But knowing that he needed the support of the government and various companies to keep producing this vital lifeline, Green tended to not rock the boat too much. “He’s not going to criticize or blatantly state things,” Liriano said. “You sort of have to read between the lines in a lot of what he writes in the Green Books.”
That meant not outright criticizing the very laws, customs, and racist attitudes that made 30 years of Green Books necessary. It also appears to have meant not identifying sundown towns.
Still, the sadness inherent in the very existence of the Green Books came through. The end of the introduction to the 1949 edition made this clear. After thanking the United States Travel Bureau’s “Negro Affairs” office for their support, and asking readers to send their feedback and mention the book to establishments that might want to be listed, Green concludes:
There will be a day sometime in the near future when this guide will not have to be published. That is when we as a race will have equal opportunities and privileges in the United States. It will be a great day for us to suspend this publication for then we can go wherever we please, and without embarrassment.
“But until that time comes we shall continue to publish this information for your convenience each year,” he writes.
It’s inherently disingenuous to cite the Green Books in the title of a feel-good film
The Green Books were Green’s effort to make the best of a terrible situation, and to offer some kind of freedom to a wide swath of the American population who were considered inferior to white people, not worthy of being treated as equals. In America, barely more than a half century ago, it was legal in some places to be hounded off the road because of your skin color, or to be turned away by a “No Negroes Allowed” sign in a hotel lobby.
In 2010, Lonnie Bunch, director of the Smithsonian’s National Museum of African American History and Culture, told the New York Times that the Green Book “allowed families to protect their children, to help them ward off those horrible points at which they might be thrown out or not permitted to sit somewhere. It was both a defensive and a proactive mechanism.”
So as much as they’re a triumph of ingenuity and hard work, the Green Books represent something else: decades of great pain, and a history which ought to be regarded with shame.
That’s ultimately why Green Book feels wrongheaded to me, no matter how well-intentioned: The movie clearly exhibits Hollywood’s unfortunate tendency to elide reality when making movies about historical racism. It takes the name of an important artifact of history, one whose very existence was a result of prejudice and entrenched white supremacy, and makes it the basis for a broad comedy. It centers its story on a goofy, lovable white man who learns to be less racist after spending time with a black man who, though he’s aloof and unlikeable at first, becomes more “sympathetic” after he’s beaten up a few times.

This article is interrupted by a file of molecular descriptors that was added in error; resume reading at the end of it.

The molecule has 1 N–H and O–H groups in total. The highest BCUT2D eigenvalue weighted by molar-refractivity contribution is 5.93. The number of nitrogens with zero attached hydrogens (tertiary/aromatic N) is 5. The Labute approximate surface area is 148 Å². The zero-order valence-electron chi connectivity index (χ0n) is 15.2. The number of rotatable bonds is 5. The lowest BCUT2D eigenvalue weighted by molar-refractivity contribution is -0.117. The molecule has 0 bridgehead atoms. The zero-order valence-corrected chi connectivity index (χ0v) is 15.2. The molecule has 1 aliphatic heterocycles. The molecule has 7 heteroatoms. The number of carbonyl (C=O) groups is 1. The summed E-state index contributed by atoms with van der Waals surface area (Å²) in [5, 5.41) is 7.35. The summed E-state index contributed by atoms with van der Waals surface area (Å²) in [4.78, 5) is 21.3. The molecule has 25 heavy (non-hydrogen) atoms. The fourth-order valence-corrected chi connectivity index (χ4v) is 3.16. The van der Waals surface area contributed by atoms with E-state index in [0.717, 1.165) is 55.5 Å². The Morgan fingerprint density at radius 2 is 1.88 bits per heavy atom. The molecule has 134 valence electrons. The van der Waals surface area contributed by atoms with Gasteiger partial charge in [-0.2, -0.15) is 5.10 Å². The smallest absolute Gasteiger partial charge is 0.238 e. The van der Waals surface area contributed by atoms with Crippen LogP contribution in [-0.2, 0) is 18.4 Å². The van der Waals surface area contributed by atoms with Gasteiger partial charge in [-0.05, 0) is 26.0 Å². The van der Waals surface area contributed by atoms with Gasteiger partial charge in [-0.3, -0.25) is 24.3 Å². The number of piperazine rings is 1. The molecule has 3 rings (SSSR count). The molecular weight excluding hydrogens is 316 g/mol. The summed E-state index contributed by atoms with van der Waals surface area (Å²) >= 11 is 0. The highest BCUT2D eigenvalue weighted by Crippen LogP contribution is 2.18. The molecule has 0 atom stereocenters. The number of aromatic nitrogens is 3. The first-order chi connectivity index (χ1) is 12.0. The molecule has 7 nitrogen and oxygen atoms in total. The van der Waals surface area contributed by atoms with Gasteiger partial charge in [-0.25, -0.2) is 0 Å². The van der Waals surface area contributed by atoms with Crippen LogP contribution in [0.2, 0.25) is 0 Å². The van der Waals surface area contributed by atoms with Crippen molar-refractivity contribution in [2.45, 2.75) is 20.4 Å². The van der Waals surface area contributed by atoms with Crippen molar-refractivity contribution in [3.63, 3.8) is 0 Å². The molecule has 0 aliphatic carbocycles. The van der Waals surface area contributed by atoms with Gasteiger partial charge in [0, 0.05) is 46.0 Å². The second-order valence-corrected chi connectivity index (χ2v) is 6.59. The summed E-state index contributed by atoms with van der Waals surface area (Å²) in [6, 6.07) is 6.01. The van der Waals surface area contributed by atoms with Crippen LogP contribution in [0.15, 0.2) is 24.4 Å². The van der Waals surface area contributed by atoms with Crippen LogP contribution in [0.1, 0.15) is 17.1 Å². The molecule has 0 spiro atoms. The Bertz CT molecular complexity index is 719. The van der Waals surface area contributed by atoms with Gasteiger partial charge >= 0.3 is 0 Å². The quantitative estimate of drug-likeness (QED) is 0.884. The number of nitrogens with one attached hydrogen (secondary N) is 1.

And curiously, the two never talk about the Green Book itself — its history, its necessity, its very existence. Green Book’s end credits show pictures of the two men and briefly explain what happened to Tony and Shirley after the tour, but never show or even mention the actual Green Books. That’s a bafflingly missed opportunity, given the very name of the film.
It also leans into the always-present danger that comes with movies about racism set in the past. They give audiences — particularly white ones that are eager to consider our era “post-racial” or “color-blind,” or who think black people keep pulling out the “race card” — the ability to leave the theater saying, Whew, the 1960s were a crazy time. Glad we fixed racism!
To be sure, there are a few scenes in which the movie overcomes this setup, to say something real about how expectations based on race, class, and identity can wreak havoc on a person’s soul. And at its best, Green Book may raise interest in the actual Green Books among viewers, particularly white audiences who’ve never heard of them before.
But borrowing the name of such a fraught piece of history and making a feel-good comedy about it, then failing to do that piece of history justice, is at best a misstep. At worst, it’s yet another example of Hollywood’s obliviousness and its willingness to feed into its audience’s self-satisfaction. As a piece of conventional Hollywood cinema, Green Book has plenty to recommend it. But as a film named for Victor Green’s books, it’s got a lot to answer for.
Green Book opens in limited theaters on November 16 and wide on November 21.